Former Acting Secretary of Defense Christopher Miller said “irresponsible commentary by the media” about a possible military coup factored in to his decision to provide an initially “limited” military response when crowds of pro-Trump supporters stormed the U.S. Capitol on Jan. 6, 2021.
Rumors that White House advisors to President Trump were pushing him to declare martial law following the 2020 election also were considered that day, Mr. Miller told Congress on Wednesday in testimony before the House Committee on Oversight and Reform.
“No such thing was going to occur on my watch,” Mr. Miller said. “The concerns and hysteria about them nonetheless factored into my decisions regarding the appropriate and limited use of our armed forces to support civilian law enforcement during the Electoral College certification.”
During a hearing that frequently slid into partisan sniping from both sides, Mr. Miller praised the work of the D.C. National Guard during the rioting. “The Department of Defense and our members of the armed forces performed magnificently,” he said. “I stand by every decision I made.”
Democrats on the committee accused President Trump of inciting the attack on the U.S. Capitol and criticized Mr. Miller for what they said were needless delays in mobilizing National Guard troops to quell the rioting.
“The world looked to the Department of Defense to protect our government from attack,” said Committee Chairwoman Carolyn Maloney, a Democrat from New York. “Yet, the Department of Defense did not authorize the deployment of D.C. National Guard troops to the capital until nearly four hours after local officials first pleaded for help.”
Mr. Miller told lawmakers that the military’s response to the demonstrations at the Capitol was anything but slow, asserting that such criticism reflects either a lack of understanding of how complex military operations can be or is simply the result of politics.
“I suspect a combination of both of these factors,” he said. “This isn’t a video game where you can move forces with a flick of a thumb.”
Republicans sought during Wednesday’s hearing to paint the Trump supporters who attacked the Capitol as patriots harassed by law enforcement.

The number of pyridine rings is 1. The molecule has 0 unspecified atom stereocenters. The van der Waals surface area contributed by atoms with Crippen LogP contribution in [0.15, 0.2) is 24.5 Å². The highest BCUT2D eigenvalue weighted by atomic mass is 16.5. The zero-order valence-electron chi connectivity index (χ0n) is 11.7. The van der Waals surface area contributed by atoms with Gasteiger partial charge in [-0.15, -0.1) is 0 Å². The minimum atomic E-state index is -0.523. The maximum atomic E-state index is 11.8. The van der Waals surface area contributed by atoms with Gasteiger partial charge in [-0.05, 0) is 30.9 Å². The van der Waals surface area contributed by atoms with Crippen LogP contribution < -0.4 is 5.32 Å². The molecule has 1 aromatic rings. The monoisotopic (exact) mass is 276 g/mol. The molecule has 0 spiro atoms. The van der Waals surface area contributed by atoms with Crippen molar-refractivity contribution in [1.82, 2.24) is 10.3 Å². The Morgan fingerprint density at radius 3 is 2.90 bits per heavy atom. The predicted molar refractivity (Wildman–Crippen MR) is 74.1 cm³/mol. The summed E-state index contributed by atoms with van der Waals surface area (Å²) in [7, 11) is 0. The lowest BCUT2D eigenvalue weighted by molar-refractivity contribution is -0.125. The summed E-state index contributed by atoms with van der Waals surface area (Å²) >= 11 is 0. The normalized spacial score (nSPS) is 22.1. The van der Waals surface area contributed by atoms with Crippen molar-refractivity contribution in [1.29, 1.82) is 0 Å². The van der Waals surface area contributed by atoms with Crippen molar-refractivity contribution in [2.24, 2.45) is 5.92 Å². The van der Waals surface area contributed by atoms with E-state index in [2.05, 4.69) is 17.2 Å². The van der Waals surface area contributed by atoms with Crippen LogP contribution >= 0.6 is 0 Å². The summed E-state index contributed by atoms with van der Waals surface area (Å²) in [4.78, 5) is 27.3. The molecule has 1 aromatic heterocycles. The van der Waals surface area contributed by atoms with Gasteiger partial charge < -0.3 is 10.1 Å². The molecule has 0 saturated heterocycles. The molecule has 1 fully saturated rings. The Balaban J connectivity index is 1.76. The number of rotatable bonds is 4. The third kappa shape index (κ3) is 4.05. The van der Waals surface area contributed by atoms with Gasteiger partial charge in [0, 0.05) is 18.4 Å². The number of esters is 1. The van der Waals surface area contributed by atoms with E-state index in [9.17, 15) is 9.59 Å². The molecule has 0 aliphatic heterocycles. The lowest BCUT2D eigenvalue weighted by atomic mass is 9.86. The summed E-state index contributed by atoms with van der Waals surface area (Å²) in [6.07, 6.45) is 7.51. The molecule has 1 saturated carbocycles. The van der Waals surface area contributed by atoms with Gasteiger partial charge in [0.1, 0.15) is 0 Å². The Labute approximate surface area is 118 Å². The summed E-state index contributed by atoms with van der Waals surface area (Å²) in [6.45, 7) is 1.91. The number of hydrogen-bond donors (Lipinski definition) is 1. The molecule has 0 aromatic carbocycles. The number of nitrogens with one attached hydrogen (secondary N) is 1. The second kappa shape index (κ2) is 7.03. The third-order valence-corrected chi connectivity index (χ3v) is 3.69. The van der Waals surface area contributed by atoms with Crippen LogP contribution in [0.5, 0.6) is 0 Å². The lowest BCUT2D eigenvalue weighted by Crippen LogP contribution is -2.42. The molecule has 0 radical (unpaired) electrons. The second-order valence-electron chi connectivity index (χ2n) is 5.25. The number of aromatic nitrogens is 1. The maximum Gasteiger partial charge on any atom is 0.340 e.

The Justice Department has charged more than 400 people in connection with the riot.
Democrats, meanwhile, clashed repeatedly with Mr. Miller over the hours-long gap between when the National Guard was first requested and the time troops arrived, with some hurling personal insults.
Rep. Ro Khanna of California told Mr. Miller he was dumbfounded “we had someone like you in that role.”
Mr. Miller, a former Green Beret who once commanded the 5th Special Forces Group in Iraq, shot back at times.
“That’s completely inaccurate,” Mr. Miller replied after Democratic Rep. Raja Krishnamoorthi of Illinois had said: “You were AWOL, Mr. Secretary.”
The colliding lines of questioning, and a failure to settle on a universally agreed-upon set of facts during Wednesday’s hearing, underscored the challenges Congress faces as it sets out to investigate the violence and government missteps that occurred on January 6th.
Republican lawmakers on the committee sought during the hearing to equate what occurred at the Capitol with violence in American cities last summer that arose from racial justice protests that they said Democrats had failed to forcefully condemn.
Rep. Andy Biggs of Arizona played video footage of violence outside a federal courthouse last summer, while Rep. Andrew Clyde of Georgia said that while “there were some rioters” on Jan. 6, it was a “bald-faced lie” to call what occurred at the Capitol an insurrection.
This article is based in part on wire service reports.
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